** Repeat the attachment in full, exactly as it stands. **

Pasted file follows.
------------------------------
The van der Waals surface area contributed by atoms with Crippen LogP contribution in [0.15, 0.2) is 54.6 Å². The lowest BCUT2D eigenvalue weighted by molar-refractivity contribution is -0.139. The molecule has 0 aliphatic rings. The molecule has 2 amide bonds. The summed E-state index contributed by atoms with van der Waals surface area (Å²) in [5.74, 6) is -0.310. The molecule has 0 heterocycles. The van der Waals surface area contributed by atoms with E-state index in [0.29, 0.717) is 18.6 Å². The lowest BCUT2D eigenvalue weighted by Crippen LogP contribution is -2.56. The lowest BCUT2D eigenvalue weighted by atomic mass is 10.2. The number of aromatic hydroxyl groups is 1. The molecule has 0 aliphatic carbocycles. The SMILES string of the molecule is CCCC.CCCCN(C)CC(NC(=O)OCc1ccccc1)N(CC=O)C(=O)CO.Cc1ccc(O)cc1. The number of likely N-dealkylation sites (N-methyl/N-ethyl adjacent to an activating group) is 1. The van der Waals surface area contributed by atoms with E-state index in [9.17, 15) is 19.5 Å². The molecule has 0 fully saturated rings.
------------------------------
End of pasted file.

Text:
The van der Waals surface area contributed by atoms with Crippen LogP contribution in [0.15, 0.2) is 54.6 Å². The lowest BCUT2D eigenvalue weighted by molar-refractivity contribution is -0.139. The molecule has 0 aliphatic rings. The molecule has 2 amide bonds. The summed E-state index contributed by atoms with van der Waals surface area (Å²) in [5.74, 6) is -0.310. The molecule has 0 heterocycles. The van der Waals surface area contributed by atoms with E-state index in [0.29, 0.717) is 18.6 Å². The lowest BCUT2D eigenvalue weighted by Crippen LogP contribution is -2.56. The lowest BCUT2D eigenvalue weighted by atomic mass is 10.2. The number of aromatic hydroxyl groups is 1. The molecule has 0 aliphatic carbocycles. The SMILES string of the molecule is CCCC.CCCCN(C)CC(NC(=O)OCc1ccccc1)N(CC=O)C(=O)CO.Cc1ccc(O)cc1. The number of likely N-dealkylation sites (N-methyl/N-ethyl adjacent to an activating group) is 1. The van der Waals surface area contributed by atoms with E-state index in [9.17, 15) is 19.5 Å². The molecule has 0 fully saturated rings.